The present invention is directed to data communication on a computer network. More particularly, the present invention is directed to striping packets of data across multiple virtual channels within a computer network.

BACKGROUND OF THE INVENTION

A computer frequently communicates with an input/output ("I/O") unit. The communication typically entails sending data across an interconnect at a high speed.

One of the most significant problems confronting this high-speed communication is the magnitude of processor and software overhead normally required. For example, a processor in the computer may need to dynamically configure the bandwidth of the data transfer based on available resources in order to efficiently transfer the data. This process requires large software overhead which can prevent the processor in the computer, or an I/O controller in the I/O unit, from performing other tasks in a timely manner.

Based on the foregoing, there is a need for an method and apparatus to efficiently transfer data between a computer and an I/O unit.

SUMMARY OF THE INVENTION

One embodiment of the present invention is an I/O unit for transporting a data block having a plurality of data packets across an interconnect. The I/O unit includes an I/O controller and a memory coupled to the I/O controller for storing the data block. The I/O unit further includes a DMA object created by the controller and referring to the data block, and a transport that has a first and second VI queue pair, with each queue pair being coupled to the interconnect. The I/O unit further includes a first descriptor created by the transport and referring to a first data packet, and a second descriptor created by the transport and referring to a second data packet.

BRIEF DESCRIPTION OF THE DRAWINGS

FIG. 1 is block diagram of a networked computer system in accordance with one embodiment of the present invention.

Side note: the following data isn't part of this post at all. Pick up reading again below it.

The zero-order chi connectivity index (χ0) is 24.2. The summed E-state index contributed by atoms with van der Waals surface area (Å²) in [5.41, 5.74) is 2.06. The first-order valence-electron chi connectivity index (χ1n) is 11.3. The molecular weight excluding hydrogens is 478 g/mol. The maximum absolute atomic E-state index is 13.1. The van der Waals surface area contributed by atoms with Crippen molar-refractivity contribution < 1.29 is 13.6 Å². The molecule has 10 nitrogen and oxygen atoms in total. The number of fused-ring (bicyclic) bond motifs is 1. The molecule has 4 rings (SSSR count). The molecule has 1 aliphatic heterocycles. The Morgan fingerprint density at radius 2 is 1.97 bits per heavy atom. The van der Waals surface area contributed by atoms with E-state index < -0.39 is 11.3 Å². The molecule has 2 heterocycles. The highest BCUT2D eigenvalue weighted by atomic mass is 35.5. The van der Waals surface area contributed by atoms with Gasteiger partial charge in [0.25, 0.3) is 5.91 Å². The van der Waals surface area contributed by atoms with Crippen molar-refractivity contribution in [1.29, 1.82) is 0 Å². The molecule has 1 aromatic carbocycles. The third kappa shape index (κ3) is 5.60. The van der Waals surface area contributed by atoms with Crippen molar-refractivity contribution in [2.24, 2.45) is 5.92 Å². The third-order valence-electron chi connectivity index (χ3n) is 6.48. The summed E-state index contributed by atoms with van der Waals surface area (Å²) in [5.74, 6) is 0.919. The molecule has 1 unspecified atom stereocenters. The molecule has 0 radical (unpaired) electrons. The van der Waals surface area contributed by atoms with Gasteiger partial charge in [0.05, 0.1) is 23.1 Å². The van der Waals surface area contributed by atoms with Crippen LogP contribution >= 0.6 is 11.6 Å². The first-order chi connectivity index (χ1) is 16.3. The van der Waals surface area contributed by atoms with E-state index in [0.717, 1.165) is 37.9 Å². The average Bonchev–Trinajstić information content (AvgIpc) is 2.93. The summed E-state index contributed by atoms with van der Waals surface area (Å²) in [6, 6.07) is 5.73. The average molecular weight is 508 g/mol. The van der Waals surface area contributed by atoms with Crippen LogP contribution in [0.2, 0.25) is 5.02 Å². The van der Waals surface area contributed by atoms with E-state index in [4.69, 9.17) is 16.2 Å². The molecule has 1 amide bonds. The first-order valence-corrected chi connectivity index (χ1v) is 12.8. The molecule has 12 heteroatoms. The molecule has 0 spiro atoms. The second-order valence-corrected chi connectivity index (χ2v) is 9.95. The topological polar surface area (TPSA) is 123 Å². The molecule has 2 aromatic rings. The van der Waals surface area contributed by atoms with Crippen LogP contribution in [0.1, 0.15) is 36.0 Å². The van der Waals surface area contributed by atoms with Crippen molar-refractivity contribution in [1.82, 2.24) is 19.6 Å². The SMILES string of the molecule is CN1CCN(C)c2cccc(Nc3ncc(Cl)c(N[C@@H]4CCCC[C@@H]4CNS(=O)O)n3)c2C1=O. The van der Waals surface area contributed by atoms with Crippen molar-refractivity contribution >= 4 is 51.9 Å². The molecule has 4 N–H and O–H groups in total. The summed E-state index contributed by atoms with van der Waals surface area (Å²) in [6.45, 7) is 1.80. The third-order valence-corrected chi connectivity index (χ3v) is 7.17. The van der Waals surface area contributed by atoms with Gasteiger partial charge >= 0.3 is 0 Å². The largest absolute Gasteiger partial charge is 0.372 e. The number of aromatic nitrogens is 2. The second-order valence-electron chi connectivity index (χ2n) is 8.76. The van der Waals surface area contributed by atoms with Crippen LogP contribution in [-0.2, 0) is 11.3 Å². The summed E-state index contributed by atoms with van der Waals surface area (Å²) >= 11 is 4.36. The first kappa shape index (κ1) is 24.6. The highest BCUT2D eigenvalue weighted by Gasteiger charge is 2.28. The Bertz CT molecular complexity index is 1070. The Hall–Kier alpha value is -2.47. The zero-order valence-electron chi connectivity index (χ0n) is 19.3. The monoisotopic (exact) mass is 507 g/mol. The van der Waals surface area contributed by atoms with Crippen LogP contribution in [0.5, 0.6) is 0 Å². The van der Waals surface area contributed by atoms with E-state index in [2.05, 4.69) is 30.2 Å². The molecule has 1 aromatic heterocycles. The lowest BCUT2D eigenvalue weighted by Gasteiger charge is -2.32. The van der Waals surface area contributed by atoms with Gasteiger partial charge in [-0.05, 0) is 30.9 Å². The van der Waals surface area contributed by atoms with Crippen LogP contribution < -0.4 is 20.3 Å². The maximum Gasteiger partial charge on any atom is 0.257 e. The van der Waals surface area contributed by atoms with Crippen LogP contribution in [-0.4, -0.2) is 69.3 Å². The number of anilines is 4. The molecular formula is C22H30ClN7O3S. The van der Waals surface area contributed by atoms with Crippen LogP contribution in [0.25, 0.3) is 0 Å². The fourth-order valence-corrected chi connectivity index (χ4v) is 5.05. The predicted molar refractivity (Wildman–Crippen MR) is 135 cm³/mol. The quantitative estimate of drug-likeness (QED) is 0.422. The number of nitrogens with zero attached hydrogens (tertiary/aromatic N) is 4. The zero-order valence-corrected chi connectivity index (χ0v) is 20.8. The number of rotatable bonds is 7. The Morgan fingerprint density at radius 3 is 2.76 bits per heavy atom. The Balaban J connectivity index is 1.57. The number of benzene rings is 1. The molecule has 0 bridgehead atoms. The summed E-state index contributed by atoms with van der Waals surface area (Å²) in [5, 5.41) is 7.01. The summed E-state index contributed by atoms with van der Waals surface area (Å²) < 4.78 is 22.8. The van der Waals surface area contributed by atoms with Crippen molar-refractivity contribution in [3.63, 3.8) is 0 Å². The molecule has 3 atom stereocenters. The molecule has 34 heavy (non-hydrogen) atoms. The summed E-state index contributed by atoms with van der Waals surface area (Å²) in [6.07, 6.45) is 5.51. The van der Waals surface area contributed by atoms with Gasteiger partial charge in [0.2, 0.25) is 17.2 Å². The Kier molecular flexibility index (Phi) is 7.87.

FIG. 2 is a detailed block diagram of an I/O unit.

DETAILED DESCRIPTION

One embodiment of the present invention combines multiple physical channels into a single logical channel that can be used to transport data between an I/O unit and a host computer. An I/O unit includes one or more I/O controllers and an interface to an interconnect.

FIG. 1 is block diagram of a networked computer system in accordance with one embodiment of the present invention. The computer system 100 includes a host computer 10 and an I/O unit 40 coupled by an interconnect 30.

Interconnect 30 functions as an interface between networked devices. In one embodiment, interconnect 30 is a collection of switched connections that is created by combining multiple switches together. However, interconnect 30 can be any known infrastructure for connecting together networked devices. For example, interconnect 30 can comprise one or more direct connections (e.g., a wire, a local area network, or any other type of network), or one or more variable and dynamic connections (e.g., switches). Other networked devices (not shown in FIG. 1) that are included in computer system 100 could also be coupled to interconnect 30.

Host computer 10 includes a processor 12. Processor 12 executes a software application that includes a driver 14. Host 10 further includes a memory 16 and a transport 20. Host 10 further includes a network interface card ("NIC") 25 that couples host 10 to interconnect 30.

Host computer 10 communicates with devices coupled to interconnect 30 using a Virtual Interface ("VI") architecture. A VI architecture provides the illusion of a dedicated network interface to multiple applications and processes simultaneously, thus "virtualizing" the interface. Further, a VI architecture defines a standard interface between a VI consumer and one or more networks. In the present invention, driver 14 functions as a VI consumer.